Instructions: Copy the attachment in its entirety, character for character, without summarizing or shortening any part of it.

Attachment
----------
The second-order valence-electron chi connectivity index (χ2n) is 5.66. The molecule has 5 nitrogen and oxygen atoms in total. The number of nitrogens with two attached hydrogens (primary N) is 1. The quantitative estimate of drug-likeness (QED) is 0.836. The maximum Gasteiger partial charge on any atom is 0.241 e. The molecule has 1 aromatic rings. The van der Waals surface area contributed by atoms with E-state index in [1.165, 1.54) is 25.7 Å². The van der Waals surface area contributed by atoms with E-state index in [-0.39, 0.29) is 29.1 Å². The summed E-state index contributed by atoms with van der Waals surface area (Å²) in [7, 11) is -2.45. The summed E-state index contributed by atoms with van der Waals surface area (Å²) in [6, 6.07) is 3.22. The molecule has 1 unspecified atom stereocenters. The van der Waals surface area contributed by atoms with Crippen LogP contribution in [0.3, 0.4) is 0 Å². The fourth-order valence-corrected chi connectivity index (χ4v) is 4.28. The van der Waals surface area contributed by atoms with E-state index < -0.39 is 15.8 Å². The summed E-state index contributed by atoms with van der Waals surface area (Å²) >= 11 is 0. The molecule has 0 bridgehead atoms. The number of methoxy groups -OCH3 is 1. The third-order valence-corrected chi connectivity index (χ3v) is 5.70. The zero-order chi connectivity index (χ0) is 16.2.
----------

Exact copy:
The second-order valence-electron chi connectivity index (χ2n) is 5.66. The molecule has 5 nitrogen and oxygen atoms in total. The number of nitrogens with two attached hydrogens (primary N) is 1. The quantitative estimate of drug-likeness (QED) is 0.836. The maximum Gasteiger partial charge on any atom is 0.241 e. The molecule has 1 aromatic rings. The van der Waals surface area contributed by atoms with E-state index in [1.165, 1.54) is 25.7 Å². The van der Waals surface area contributed by atoms with E-state index in [-0.39, 0.29) is 29.1 Å². The summed E-state index contributed by atoms with van der Waals surface area (Å²) in [7, 11) is -2.45. The summed E-state index contributed by atoms with van der Waals surface area (Å²) in [6, 6.07) is 3.22. The molecule has 1 unspecified atom stereocenters. The van der Waals surface area contributed by atoms with Crippen LogP contribution in [0.3, 0.4) is 0 Å². The fourth-order valence-corrected chi connectivity index (χ4v) is 4.28. The van der Waals surface area contributed by atoms with E-state index < -0.39 is 15.8 Å². The summed E-state index contributed by atoms with van der Waals surface area (Å²) >= 11 is 0. The molecule has 0 bridgehead atoms. The number of methoxy groups -OCH3 is 1. The third-order valence-corrected chi connectivity index (χ3v) is 5.70. The zero-order chi connectivity index (χ0) is 16.2.